Cindy Dayley has been involved in the sport of ice hockey in the Seattle, WA area for over 50 years. Cindy grew up in the Seattle hockey scene. Her first experience with hockey was as a 3-month-old—she learned to crawl in the Seattle Arena while her parents watched the Seattle Totems. Cindy’s family were season ticket holders for the Totems (1961 – 1974), the Seattle Breakers (1977 – 1985), and the Seattle Thunderbirds (1985 – 2008).
In the early 1970s, Cindy trained as a figure skater at Highland Ice Arena with Olympic silver medalist figure skater, John Lettengarver, but her true love was the game of hockey. A neighbor suggested letting her play hockey, so her parents enrolled her to play with the boys because there were no girls hockey teams at the time; however, that didn’t last long. Despite her superior skating skills (acquired from her figure skating lessons), other parents complained that they did not want their son’s playing with a girl.
When Cindy turned 11 years old, she joined the only adult women’s team in Seattle, the first established women's team since 1921, where she played for the next ten years (1972 – 1982). The team’s home rink was Highland Ice Arena. They played in the North King County League; however, they primarily played exhibition games against Canadian teams, and completed in tournaments on both sides of the border.
To compete at a higher level Cindy headed north to play in the Canadian women’s AAA hockey league from 1983 – 1986. She played for the Newton Voyagers, Surrey’s farm team, (1983 – 1984) and then for the Surrey Flyers (1984 – 1986), the top AAA team in British Columbia.
In 1987 Cindy returned home to Washington state and played men’s full-check hockey, many times with ex-NHL or major Junior players. In 1988 she helped form the Seattle Wings Women’s Hockey Club. The club had two teams: the Seattle Wings for advanced players and the Seattle Orcas for intermediate and beginner players. She served on the board, played, and eventually coached in 1997.
In 1993 Cindy was asked to coach a girls’ house team at Seattle Junior Hockey Association (SJHA). A year later she was asked to coach the SJHA’s first girls’ 19U AAA team in the area, the NW Admirals. By the second year the team went undefeated and won the Canadian Lower Mainland Female Hockey Association title – the first American team to do so. The team help develop players who became some of the first players from Washington state to go on to play NCAA D1 and D3 women’s hockey.
In 1997 Cindy not only coached the Seattle Wings in the fall with Zoë Harris, but in spring/summer – they were asked to start the first women’s inline league in Seattle and take a team to the AIRS National Championship. They won the National Championship as a first-time team.
In the summer of 1997, alongside Zoë Harris, Cindy co-started the 49th Parallel Programs with Alan Chim of Vancouver. It was the first-ever Washington-BC combined girls’ program to hold elite camps, clinics, and teams with US and Canadian players. The goal was to get exposure for players through tournaments and clinics. For many colleges, the 49th Parallel Program was the first time they sent scouts to the West Coast. In two years, over 20 players were placed in NCAA programs and received hundreds of thousands of dollars in scholarships and aid monies.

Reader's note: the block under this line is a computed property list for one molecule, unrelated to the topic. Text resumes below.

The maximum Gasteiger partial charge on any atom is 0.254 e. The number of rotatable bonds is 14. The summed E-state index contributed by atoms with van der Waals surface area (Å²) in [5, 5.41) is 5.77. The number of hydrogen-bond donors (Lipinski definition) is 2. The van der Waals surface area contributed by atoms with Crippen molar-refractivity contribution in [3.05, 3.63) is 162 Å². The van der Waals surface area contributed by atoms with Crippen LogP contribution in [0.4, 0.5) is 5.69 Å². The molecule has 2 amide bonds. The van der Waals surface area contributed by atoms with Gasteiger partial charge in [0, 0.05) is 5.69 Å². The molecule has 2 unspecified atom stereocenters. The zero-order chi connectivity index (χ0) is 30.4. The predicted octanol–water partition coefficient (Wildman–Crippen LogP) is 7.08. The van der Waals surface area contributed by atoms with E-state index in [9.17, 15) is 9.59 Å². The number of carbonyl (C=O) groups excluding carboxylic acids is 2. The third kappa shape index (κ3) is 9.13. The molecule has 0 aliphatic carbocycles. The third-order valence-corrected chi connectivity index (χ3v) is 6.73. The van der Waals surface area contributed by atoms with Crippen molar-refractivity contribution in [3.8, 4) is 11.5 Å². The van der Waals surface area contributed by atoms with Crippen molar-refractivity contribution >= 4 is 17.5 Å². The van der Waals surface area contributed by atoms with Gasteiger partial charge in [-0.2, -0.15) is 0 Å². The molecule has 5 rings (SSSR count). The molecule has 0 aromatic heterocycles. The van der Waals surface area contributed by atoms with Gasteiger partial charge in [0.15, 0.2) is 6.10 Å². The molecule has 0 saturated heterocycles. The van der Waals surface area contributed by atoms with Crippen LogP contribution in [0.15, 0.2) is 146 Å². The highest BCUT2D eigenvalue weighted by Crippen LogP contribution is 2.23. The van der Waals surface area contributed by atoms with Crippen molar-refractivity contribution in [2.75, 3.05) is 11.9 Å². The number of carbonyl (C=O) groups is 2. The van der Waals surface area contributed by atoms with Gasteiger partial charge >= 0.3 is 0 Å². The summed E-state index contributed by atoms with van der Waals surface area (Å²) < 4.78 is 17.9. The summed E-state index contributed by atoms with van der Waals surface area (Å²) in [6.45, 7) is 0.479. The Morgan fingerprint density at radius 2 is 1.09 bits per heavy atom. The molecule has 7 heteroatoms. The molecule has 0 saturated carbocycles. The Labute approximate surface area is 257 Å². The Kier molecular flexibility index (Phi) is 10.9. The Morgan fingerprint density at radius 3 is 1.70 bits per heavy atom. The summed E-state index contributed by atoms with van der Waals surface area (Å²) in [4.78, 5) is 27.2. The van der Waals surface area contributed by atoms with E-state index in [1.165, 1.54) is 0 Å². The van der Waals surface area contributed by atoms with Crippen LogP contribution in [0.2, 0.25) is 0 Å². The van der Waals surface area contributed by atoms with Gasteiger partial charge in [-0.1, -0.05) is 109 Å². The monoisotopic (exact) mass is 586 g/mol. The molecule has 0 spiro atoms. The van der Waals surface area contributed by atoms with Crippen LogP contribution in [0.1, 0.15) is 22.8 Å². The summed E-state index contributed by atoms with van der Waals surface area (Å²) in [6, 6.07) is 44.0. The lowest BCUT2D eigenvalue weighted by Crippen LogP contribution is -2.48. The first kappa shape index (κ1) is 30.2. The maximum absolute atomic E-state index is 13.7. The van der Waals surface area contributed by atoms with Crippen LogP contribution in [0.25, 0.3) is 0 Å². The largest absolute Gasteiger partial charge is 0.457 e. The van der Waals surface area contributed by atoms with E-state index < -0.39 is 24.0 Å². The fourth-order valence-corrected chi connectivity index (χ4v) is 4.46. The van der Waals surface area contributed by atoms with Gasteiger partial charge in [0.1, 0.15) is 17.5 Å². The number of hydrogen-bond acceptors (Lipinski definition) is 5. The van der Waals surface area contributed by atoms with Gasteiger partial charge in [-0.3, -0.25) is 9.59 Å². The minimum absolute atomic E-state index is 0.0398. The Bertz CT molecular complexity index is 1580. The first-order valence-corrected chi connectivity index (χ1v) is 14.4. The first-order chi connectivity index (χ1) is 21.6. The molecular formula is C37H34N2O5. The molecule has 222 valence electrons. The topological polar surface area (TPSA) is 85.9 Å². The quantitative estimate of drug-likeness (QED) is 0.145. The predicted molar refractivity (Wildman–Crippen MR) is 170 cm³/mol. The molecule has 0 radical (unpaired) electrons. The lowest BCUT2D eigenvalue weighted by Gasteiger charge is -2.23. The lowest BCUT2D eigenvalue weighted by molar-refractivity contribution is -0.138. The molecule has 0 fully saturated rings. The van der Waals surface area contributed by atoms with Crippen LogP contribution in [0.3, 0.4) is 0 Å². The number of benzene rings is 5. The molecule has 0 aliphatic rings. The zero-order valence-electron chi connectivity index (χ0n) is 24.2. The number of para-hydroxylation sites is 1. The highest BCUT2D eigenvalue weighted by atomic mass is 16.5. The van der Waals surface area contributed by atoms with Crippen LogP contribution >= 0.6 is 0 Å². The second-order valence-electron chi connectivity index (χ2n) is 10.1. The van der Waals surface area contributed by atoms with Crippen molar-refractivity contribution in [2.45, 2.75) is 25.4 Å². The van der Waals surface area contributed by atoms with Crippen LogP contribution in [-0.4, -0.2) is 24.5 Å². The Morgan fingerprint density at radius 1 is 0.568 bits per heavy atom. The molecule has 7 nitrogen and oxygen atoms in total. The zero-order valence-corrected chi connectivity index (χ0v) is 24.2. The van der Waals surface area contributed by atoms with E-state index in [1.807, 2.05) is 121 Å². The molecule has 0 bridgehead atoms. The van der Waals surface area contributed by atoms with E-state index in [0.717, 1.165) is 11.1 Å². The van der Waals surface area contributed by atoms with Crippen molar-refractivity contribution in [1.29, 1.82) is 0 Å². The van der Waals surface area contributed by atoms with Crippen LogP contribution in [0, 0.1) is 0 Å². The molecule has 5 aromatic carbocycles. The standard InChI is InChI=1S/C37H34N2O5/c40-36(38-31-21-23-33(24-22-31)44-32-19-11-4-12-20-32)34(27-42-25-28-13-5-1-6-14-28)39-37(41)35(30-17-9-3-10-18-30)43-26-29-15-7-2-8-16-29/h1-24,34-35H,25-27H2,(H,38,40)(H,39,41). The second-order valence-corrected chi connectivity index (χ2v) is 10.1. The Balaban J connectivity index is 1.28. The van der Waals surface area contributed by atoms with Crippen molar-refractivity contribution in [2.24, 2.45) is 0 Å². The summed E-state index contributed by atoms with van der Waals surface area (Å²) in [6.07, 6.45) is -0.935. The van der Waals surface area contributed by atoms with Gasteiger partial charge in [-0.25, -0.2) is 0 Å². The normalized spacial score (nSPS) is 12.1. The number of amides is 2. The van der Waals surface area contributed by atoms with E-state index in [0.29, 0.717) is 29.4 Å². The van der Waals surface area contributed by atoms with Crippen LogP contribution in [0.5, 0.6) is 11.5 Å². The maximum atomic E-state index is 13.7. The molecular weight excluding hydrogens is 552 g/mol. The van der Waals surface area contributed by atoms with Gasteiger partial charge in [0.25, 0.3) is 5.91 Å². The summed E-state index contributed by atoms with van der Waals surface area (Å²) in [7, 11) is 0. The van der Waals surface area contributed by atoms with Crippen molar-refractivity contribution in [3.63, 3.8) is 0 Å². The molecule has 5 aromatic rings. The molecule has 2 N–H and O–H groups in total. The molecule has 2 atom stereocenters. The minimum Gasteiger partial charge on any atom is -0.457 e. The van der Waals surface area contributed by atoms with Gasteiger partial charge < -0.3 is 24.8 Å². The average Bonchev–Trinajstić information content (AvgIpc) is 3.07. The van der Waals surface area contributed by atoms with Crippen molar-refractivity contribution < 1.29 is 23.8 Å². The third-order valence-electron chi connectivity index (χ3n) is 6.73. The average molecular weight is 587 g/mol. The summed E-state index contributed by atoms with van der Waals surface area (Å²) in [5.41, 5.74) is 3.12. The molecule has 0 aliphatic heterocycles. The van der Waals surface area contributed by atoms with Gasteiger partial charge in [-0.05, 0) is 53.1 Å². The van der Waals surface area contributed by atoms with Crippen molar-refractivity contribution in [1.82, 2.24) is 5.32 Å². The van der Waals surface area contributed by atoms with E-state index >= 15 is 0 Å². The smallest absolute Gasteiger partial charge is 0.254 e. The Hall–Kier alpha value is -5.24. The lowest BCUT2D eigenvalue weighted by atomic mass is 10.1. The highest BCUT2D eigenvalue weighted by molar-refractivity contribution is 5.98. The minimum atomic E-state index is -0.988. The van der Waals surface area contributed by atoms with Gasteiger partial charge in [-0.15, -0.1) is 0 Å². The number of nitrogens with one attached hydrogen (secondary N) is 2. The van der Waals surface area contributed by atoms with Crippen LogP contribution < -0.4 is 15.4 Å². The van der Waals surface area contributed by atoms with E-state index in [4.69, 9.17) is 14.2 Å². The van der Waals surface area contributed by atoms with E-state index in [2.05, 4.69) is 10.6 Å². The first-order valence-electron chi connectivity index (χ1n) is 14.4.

From 1998 to 2004 Cindy was the head coach for the University of Washington Huskies men’s non-varsity team—the first woman head coach of a men’s college hockey team. Over her six-year tenure she recorded a of 140-42-1 record. Her accolades during this time include:
Hockey Hall of Fame – Toronto, Canada: coaching paraphernalia entered in the Hockey Hall of Fame for being the first woman to coach a men’s collegiate ice hockey team; (1998)
Sports Dedicated Service Award – University of Washington (2004)
Coach of the Year – American Collegiate Hockey Association (ACHA) – West Coast; University of Washington men’s ice hockey team; first woman to receive award (2002)
Coach of the Year – PAC8 Conference; University of Washington men’s ice hockey; first woman to receive award (2002 & 2004)
Virginia Mason / Seattle Mariners – Women of the Year (one of several recipients)
In 2000, Cindy assisted Zoë Harris in setting up the women’s division of the American Collegiate Hockey Association (ACHA). Starting with 15 teams, it was the first-ever national division for women’s collegiate non-varsity hockey. Cindy was an advisor and rules expert.
From 2009 to 2018 Cindy served as a coach, coaching director, treasurer, and president of Western Washington Female Hockey Association (WWFHA) Washington Wild where she helped grow the association from less than 30 players on two teams to over 100 players on multiple teams. With Cindy as their coach, the 19U Rep Tier 2 team won the prestigious Connecticut Polar Bear Holiday Tournament, placed second in the USA Hockey regional tournament, and placed second in the Canadian Pacific Coast Amateur Hockey Association (PCAHA) League championship. That same year, she also coached the 19U Tier 3 team that went undefeated in league and championship play (14-0-3), taking first place in the Canadian PCAHA League regular season and second place in the Canadian PCAHA League championship. In 2017 Cindy received the WWFHA Lifetime Achievement Award.
From 2012 to 2018, Cindy also served as Washington State Female Director within USA Hockey and Pacific Northwest Amateur Hockey Association (PNAHA). She helped grow the game for girls and quadrupled the number of players participating in the PNAHA state camp for an opportunity to compete for Pacific coast and national camps.
In 2019 Cindy the Women’s Pro Hockey Seattle campaign as an advisor to help bring a women’s professional team to Seattle.